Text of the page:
The post may be redundant to our previous post, Ultimately, Russia Loses, but the point must be reinforced and understood:
- Vladimir Putin is a dangerous and deranged man.
- Russia is a weak and dangerous country.
- Russia is in serious social decline.
- Oil wealth is allowing Russia to indulge in the fantasy that it can reconstruct its lost empire.
From The Times
August 13, 2008
Strutting Russia is heading for a fall
Opinion is hardening against the Kremlin. For all its bluster, it is weak and vulnerable
Rarely have Russians had such cause to celebrate their hero. One minute Vladimir Putin was in Beijing mixing with Russian athletes on the opening day of the Olympics. Moments later he reappeared in the Caucasus, sleeves rolled up and directing a victorious counter-attack against his arch-rival Mikhail Saakashvili, the Georgian President. Fleeing refugees and wounded civilians were comforted. Generals saluted smartly as they were sent off to battle. No one was left in any doubt that Mr Putin, rather than the absent President Medvedev, was still firmly in charge of the country.
In the space of only five days the Russian Prime Minister succeeded not only in smashing the Georgian Army but also teaching all those in the “near abroad”, as Russia refers to its neighbours in the former Soviet empire, a painful lesson about challenging Moscow in its own backyard.
The decisive action was in sharp contrast to the response in the West. The war in Georgia exposed deep divisions in the transatlantic alliance and revealed the impotence of the Bush Administration in protecting its closest friend in the region.
Respect is something Mr Putin and many of his countrymen believe they lost when the Soviet Union broke apart 17 years ago. They may now feel that over the past few days some of that loss has been restored.
For Russians sunning themselves on the Mediterranean or enjoying the long summer evenings at their dachas in the countryside, this is the plausible narrative faithfully repeated by the state-controlled media.
Unfortunately, the conclusions they draw are completely wrong. Russia may have smashed its tiny neighbour but victory will come at a heavy price. The war will reduce rather than increase Russia's stature abroad, where the Kremlin faces growing isolation.
Since the emergence of the modern Russian state during the Yeltsin years in the 1990s, the country has been regarded as chaotic and corrupt but broadly peaceful and certainly no serious threat. Back in 2003 Condoleezza Rice, the Russophile US Secretary of State, famously advised President Bush to “forgive” Russia for its stand against the Iraq war, while France was punished and Germany ignored.
To judge by the language of both US presidential candidates responding to the Georgian war, forgiveness is no longer an option. Democrat or Republican will take a much harder line towards Russia over its aggressive foreign posture, its increasingly autocratic Government and the inescapable conclusion that Mr Putin is determined to remain in power indefinitely.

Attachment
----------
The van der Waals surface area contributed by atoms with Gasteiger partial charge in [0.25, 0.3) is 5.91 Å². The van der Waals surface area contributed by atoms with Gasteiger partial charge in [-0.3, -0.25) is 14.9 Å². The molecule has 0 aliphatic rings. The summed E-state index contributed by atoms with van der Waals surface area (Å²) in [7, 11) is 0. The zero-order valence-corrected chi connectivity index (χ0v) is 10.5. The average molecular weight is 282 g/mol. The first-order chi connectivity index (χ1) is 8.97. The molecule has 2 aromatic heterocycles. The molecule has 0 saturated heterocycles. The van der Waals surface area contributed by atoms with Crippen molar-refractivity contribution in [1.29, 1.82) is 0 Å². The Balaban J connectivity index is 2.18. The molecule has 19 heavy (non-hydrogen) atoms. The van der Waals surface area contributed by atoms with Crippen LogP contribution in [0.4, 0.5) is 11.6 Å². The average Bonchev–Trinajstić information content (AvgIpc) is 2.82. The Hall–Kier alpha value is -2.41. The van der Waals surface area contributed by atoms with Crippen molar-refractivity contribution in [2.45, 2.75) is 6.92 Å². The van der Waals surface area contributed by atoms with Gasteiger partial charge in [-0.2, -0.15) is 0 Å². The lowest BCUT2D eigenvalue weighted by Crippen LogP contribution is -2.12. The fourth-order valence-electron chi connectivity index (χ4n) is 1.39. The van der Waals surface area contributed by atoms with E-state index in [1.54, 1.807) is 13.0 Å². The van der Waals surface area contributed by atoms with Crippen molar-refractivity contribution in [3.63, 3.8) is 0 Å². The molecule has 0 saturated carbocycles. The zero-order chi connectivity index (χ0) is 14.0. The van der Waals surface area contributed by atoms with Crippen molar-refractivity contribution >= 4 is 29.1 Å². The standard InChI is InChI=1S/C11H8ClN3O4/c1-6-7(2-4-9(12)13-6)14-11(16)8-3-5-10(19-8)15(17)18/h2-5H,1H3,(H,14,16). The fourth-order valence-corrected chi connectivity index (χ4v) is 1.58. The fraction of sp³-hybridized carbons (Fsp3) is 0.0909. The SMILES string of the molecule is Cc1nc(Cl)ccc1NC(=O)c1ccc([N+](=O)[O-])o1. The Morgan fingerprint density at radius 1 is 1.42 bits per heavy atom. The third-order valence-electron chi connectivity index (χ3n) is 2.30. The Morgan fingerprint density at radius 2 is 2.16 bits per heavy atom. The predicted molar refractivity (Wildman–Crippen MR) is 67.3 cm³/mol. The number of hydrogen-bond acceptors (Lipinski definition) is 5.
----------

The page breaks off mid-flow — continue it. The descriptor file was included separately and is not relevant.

The Europeans may seem divided, but behind the bland statements calling on both sides to stop the recent fighting something significant has happened. Six European leaders, five of them from the former Soviet bloc, chose to stand side by side with Mr Saakashvili yesterday as he struggled to remain in power. The events in the Caucasus will only serve to harden opinion against Russia at Nato and in the EU.
The mini-war in Georgia may have surprised some Europeans, but it was expected weeks ago by British Intelligence. Thanks to the murder of Alexander Litvinenko, the ex-KGB officer who was poisoned in London by suspected Russian agents nearly two years ago, Britain has completely reassessed its relationship with Moscow. MI5, which reports that Russian agents in Britain are now back at Cold War levels, regards Russia as the third most serious threat to British security after terrorism and nuclear proliferation. Attempts to rehabilitate relations have faltered and the recent treatment of BP by its partners and the Russian authorities has only reinforced the view that Russia cannot be trusted.
Flush with billions from the sale of oil and gas, the Kremlin may calculate that it does not need allies in the West and would rather be respected and feared than befriended.
That too would be a serious mistake. For all its big-power bluster, Russia is weak and vulnerable. Russian tanks and aircraft may have smashed the fledgeling Georgian Army with ease, but most of the weaponry was Cold War-era and many of the troops conscripts. Anyone who has seen the Russian Army operating in the Caucasus knows that the military will need a generation to modernise. Meanwhile America, and its main Nato allies, are decades ahead in military technology and combat experience.
Russia is also facing a severe demographic crisis. Its population is shrinking by 700,000 people a year. The UN estimates the population will fall below 100 million by 2050, down from around 146 million today.
As for the economy, it is booming thanks to natural resources that account for 70 per cent of the country's wealth. But the oil price is in a state of flux. Russia has failed to diversify. Should energy prices fall sharply, the economy could collapse, as it did a decade ago.
Mr Putin once described the collapse of the Soviet Union as the greatest tragedy of the 20th century. Trying to resurrect it could be the greatest folly of the 21st.
Richard Beeston is foreign editor of The Times